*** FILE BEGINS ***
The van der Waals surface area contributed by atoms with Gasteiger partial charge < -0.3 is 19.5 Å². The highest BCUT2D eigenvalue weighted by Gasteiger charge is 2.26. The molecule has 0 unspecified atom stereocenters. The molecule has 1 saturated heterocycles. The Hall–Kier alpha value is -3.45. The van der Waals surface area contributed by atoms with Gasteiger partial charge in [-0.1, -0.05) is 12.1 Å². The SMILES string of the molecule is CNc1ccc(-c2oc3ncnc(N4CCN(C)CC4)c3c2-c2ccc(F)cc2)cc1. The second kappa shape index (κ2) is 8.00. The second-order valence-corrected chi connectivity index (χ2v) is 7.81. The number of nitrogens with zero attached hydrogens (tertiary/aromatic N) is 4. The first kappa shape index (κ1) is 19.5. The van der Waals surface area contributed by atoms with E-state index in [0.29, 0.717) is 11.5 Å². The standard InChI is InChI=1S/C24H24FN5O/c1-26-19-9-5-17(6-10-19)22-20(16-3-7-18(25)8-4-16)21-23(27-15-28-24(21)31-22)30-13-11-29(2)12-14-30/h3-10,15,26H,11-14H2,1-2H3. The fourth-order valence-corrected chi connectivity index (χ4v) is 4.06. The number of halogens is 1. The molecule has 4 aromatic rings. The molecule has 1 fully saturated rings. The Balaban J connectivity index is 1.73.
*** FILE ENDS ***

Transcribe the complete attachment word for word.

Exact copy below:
The van der Waals surface area contributed by atoms with Gasteiger partial charge < -0.3 is 19.5 Å². The highest BCUT2D eigenvalue weighted by Gasteiger charge is 2.26. The molecule has 0 unspecified atom stereocenters. The molecule has 1 saturated heterocycles. The Hall–Kier alpha value is -3.45. The van der Waals surface area contributed by atoms with Gasteiger partial charge in [-0.1, -0.05) is 12.1 Å². The SMILES string of the molecule is CNc1ccc(-c2oc3ncnc(N4CCN(C)CC4)c3c2-c2ccc(F)cc2)cc1. The second kappa shape index (κ2) is 8.00. The second-order valence-corrected chi connectivity index (χ2v) is 7.81. The number of nitrogens with zero attached hydrogens (tertiary/aromatic N) is 4. The first kappa shape index (κ1) is 19.5. The van der Waals surface area contributed by atoms with E-state index in [0.29, 0.717) is 11.5 Å². The standard InChI is InChI=1S/C24H24FN5O/c1-26-19-9-5-17(6-10-19)22-20(16-3-7-18(25)8-4-16)21-23(27-15-28-24(21)31-22)30-13-11-29(2)12-14-30/h3-10,15,26H,11-14H2,1-2H3. The fourth-order valence-corrected chi connectivity index (χ4v) is 4.06. The number of halogens is 1. The molecule has 4 aromatic rings. The molecule has 1 fully saturated rings. The Balaban J connectivity index is 1.73.